Fast charging is a relatively general concept, which has three different implementation forms:
(1) Keep the voltage stable and increase the current;
(2) Keep the current stable and increase the voltage;
(3) Increase both voltage and current.

We can think of lithium-ion as a charged small car: when charging, the electric field forces the small car to move to the negative pole to store energy (lithium ions are embedded in the graphite carbon layer of the negative electrode’s micropores); when discharging, these charged lithium-ion cars react chemically and move to the positive pole (lithium ions are deintercalated from the negative electrode, causing the positive electrode to be rich in lithium). This process generates an electric current for power.

In an ideal state, as long as the chemical structure of the positive and negative electrode materials does not change significantly, the reversibility of the battery’s charging and discharging is good, and the lithium-ion battery can ensure long-term cycling. Fast charging mainly ensures that lithium ions quickly intercalate and deintercalate between the positive and negative electrodes, and does not cause lithium ion deposition.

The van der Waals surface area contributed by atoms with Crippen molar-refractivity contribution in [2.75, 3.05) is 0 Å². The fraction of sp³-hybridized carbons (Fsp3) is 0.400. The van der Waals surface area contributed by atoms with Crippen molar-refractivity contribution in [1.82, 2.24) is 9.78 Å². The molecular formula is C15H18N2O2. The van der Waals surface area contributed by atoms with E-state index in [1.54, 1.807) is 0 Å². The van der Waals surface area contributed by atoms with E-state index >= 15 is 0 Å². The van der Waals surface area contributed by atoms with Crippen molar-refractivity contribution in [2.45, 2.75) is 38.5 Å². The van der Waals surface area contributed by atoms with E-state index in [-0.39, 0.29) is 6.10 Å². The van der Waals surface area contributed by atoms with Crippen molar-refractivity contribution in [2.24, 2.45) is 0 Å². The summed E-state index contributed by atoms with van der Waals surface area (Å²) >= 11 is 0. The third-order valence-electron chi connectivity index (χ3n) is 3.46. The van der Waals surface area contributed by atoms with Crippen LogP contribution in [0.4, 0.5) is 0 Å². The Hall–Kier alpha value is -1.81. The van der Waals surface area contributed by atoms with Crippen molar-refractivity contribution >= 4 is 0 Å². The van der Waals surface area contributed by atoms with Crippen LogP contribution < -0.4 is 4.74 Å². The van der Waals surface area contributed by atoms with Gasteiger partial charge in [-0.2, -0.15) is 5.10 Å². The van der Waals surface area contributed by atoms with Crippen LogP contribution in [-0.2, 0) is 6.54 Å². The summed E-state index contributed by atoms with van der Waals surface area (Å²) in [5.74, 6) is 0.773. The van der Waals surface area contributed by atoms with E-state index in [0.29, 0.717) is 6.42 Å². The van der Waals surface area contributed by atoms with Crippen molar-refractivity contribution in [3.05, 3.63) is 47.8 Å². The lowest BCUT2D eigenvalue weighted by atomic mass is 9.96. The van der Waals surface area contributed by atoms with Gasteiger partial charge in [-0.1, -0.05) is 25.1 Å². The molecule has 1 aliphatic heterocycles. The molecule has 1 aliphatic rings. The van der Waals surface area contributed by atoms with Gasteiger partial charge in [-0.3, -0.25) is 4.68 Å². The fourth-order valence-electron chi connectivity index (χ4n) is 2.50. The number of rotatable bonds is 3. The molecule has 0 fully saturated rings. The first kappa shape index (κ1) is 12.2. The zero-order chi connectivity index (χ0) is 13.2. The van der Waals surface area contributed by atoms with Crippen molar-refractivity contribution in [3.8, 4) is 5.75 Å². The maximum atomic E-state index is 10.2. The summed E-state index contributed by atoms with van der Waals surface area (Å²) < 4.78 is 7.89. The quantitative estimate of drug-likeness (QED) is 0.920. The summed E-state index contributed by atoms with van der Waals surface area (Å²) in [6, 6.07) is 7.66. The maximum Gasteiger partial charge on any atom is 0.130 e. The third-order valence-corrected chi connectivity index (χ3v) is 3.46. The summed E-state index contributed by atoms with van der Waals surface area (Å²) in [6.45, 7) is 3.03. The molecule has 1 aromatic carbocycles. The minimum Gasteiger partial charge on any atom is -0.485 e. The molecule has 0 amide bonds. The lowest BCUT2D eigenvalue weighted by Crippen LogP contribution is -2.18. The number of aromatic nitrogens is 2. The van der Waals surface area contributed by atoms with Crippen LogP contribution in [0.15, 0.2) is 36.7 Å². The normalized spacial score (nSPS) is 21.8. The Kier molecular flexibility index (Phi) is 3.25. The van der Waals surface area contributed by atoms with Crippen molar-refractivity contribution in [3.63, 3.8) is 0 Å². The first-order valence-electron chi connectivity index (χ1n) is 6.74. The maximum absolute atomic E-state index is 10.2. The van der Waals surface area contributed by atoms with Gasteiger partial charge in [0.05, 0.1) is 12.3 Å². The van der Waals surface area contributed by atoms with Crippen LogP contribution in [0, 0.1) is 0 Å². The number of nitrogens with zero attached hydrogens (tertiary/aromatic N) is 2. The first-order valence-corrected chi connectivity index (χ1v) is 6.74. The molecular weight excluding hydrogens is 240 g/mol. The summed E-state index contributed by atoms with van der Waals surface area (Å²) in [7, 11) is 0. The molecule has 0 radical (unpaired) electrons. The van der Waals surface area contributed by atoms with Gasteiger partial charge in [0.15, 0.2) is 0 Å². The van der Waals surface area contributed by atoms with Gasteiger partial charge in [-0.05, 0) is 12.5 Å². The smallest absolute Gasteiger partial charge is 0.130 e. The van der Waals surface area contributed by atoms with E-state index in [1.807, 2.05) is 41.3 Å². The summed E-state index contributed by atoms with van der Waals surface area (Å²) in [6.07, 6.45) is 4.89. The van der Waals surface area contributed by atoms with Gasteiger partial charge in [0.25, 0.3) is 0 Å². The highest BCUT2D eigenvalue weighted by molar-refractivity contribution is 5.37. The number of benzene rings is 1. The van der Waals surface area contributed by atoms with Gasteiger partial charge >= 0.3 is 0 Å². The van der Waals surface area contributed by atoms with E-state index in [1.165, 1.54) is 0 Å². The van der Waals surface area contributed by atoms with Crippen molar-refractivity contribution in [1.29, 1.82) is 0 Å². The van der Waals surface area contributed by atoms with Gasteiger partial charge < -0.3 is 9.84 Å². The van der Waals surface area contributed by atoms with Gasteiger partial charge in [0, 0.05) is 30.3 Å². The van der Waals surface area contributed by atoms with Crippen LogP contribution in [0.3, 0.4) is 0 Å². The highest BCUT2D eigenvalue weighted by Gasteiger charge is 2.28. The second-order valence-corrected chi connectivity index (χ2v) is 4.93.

However, when the current increases, a semi-permeable membrane (SEI film) on the surface of the negative electrode (graphite) will crack to a certain extent, causing the electrode material and electrolyte to react with each other. In addition, an increase in temperature will also cause secondary reactions in the battery and damage the chemical substances on the battery, leading to a decrease in reversibility (i.e., the lithium-ion car cannot move back and forth), and the battery capacity will continue to decrease.

This is why we often feel that the battery is fully charged, but why it becomes less and less durable over time.

Currently, most companies that offer fast charging solutions have not provided information on the impact on battery life from the perspective of the battery. However, according to national standards, a battery capacity of 80% or more after 500 charges and discharges is qualified, and its effect on usage within a year is not significant.